Federal prosecutors allege Roger Stone violated gag order with Instagram posts

Federal prosecutors on Thursday alleged that Roger StoneRoger Jason StoneBannon testifies that Trump campaign saw Stone as link to WikiLeaks Stone's lawyer clashes with key witness The Hill's Morning Report — Bloomberg news shakes up 2020 race MORE is violating his gag order through social media posts, and requested that the judge overseeing his case hold a hearing to determine if he should be further restricted when it comes to commenting on his upcoming trial.

In a court filing, prosecutors pointed to several Instagram posts made by Stone in recent days pertaining to a court document filed in his case last month.

Those posts featured screenshots of articles about a filing in which the Justice Department said that it did not have a full unreacted report from the cybersecurity firm CrowdStrike, which revealed that Russians had breached the Democratic National Committee (DNC). Stone had been seeking the full report ahead of his November trial.

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The prosecutors argued in Thursday’s filing that the posts made this week are “commenting about this case and inviting news organizations to cover the issue.”

“This is a violation of the current conditions of release, and the government accordingly calls it to the court’s attention,” the court document reads.

The filing cites four Instagram posts made this week. In two of the posts, Stone tagged multiple media outlets, including The Washington Post and The New York Times. CNN and The Wall Street Journal were also tagged in one post.

“The posts refer to Stone’s filings in this case and they target the investigation that was conducted by the Special Counsel and FBI of Russian interference in the 2016 presidential election. The posts, moreover, tag major media outlets, effectively calling on those outlets to cover Stone’s allegations,” the filing reads.

The prosecutors claim that the Instagram posts fall under the “sort of ‘strategy of attacking others’” that Judge Amy Berman Jackson had warned Stone against at a court hearing in February.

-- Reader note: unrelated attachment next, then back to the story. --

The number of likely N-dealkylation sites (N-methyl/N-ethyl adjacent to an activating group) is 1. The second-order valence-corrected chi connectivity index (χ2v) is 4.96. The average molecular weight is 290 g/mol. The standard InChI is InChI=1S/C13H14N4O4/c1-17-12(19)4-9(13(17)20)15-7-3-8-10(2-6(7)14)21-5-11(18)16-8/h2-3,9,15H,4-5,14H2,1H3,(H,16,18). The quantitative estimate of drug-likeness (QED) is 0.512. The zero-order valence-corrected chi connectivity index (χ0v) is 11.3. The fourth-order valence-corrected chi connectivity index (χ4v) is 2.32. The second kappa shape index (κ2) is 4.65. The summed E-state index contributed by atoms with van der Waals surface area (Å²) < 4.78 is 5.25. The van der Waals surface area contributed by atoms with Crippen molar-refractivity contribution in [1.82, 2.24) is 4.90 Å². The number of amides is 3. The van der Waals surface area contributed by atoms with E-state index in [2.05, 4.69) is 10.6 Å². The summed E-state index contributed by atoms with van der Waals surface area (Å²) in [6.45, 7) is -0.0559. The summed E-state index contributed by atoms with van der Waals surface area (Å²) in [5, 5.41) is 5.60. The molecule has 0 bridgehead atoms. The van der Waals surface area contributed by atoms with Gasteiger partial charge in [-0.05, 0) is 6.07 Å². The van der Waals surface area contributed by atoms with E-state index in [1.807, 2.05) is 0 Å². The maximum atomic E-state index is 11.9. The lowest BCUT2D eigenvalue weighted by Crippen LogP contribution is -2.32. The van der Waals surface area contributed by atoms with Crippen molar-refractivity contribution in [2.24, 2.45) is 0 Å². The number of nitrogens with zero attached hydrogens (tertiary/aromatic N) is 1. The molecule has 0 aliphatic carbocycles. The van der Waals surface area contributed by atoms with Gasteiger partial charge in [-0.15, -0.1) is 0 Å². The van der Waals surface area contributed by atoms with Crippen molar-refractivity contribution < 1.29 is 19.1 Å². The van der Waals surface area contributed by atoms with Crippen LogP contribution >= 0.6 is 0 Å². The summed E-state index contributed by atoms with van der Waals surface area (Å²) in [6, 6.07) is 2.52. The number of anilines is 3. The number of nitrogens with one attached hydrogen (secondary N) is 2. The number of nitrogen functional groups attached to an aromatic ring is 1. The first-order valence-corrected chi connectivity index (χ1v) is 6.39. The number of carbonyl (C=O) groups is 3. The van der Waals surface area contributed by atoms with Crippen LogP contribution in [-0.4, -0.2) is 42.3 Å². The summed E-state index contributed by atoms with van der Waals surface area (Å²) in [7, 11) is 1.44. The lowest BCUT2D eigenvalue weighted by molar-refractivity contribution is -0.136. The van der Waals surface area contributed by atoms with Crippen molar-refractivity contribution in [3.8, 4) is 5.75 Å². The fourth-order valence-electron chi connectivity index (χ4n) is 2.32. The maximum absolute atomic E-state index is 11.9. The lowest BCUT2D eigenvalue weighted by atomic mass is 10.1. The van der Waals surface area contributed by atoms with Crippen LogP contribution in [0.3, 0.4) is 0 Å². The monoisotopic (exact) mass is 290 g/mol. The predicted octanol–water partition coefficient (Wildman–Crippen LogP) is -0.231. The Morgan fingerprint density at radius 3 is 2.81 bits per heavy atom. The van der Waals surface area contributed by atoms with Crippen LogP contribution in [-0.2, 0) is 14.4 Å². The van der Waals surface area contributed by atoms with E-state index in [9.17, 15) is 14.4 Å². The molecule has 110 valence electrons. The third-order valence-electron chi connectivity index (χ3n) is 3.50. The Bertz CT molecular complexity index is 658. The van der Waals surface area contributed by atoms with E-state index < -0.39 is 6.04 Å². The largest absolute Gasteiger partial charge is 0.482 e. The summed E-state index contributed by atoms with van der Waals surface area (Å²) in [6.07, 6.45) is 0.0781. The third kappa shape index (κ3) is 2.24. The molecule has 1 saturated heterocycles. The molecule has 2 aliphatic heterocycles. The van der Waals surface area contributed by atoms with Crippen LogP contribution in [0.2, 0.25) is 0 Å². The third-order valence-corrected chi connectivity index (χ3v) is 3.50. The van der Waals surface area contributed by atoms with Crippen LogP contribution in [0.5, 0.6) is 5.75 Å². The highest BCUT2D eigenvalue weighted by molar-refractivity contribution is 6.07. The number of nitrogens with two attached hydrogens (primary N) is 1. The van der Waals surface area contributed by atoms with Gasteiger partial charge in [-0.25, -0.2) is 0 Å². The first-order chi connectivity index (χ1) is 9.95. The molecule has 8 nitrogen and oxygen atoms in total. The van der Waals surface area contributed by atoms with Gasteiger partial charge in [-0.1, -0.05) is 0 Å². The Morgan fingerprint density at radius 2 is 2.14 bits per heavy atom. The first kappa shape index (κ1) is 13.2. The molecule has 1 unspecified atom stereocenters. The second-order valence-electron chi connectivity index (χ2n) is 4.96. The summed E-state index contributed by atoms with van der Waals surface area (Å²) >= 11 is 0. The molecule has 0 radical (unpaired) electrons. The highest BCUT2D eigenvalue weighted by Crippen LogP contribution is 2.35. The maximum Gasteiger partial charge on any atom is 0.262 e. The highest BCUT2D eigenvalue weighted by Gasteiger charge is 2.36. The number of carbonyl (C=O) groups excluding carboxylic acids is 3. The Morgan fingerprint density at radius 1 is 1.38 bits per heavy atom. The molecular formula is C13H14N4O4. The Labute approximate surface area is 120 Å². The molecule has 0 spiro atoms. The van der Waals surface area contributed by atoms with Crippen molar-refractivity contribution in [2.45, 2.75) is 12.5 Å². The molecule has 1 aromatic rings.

“And it is exactly the kind of ‘fanning of the flames’ that the Court warned could ‘incite others’ or impair ‘a fair trial by an impartial jury,’”  the filing states.

The prosecutors further warned that the social media posts “could confuse prospective jurors or color how they later view the actually-relevant evidence and understand the court’s instructions about that evidence.”

All of the images are still up on Stone's Instagram account.

The prosecutors asked Jackson to hold a hearing to "show cause why [Stone's] conditions of release should not be modified."

Bruce Rogow, one of Stone's attorneys, said in a statement that Stone's legal team is "disappointed in, and surprised by, the government’s unrealized fears."

"Mr Stone has limited his comments to matters widely reported in the news or public court filings. The government’s motion is ill advised and an astonishing overreaction," Rogow said.

Jackson, who is presiding over Stone's case, hit the GOP operative with a gag order in February after he posted an image on Instagram featuring Jackson with a crosshairs in the corner.

Stone said that he did not select the photo himself and that the graphic was not a crosshairs, but apologized for the post.

Stone was indicted earlier this year by special counsel Robert MuellerRobert (Bob) Swan MuellerSpeier says impeachment inquiry shows 'very strong case of bribery' by Trump Gowdy: I '100 percent' still believe public congressional hearings are 'a circus' Comey: Mueller 'didn't succeed in his mission because there was inadequate transparency' MORE with impeding a congressional investigation, lying to Congress and witness tampering.

He has pleaded not guilty to all charges and will go to trial in November.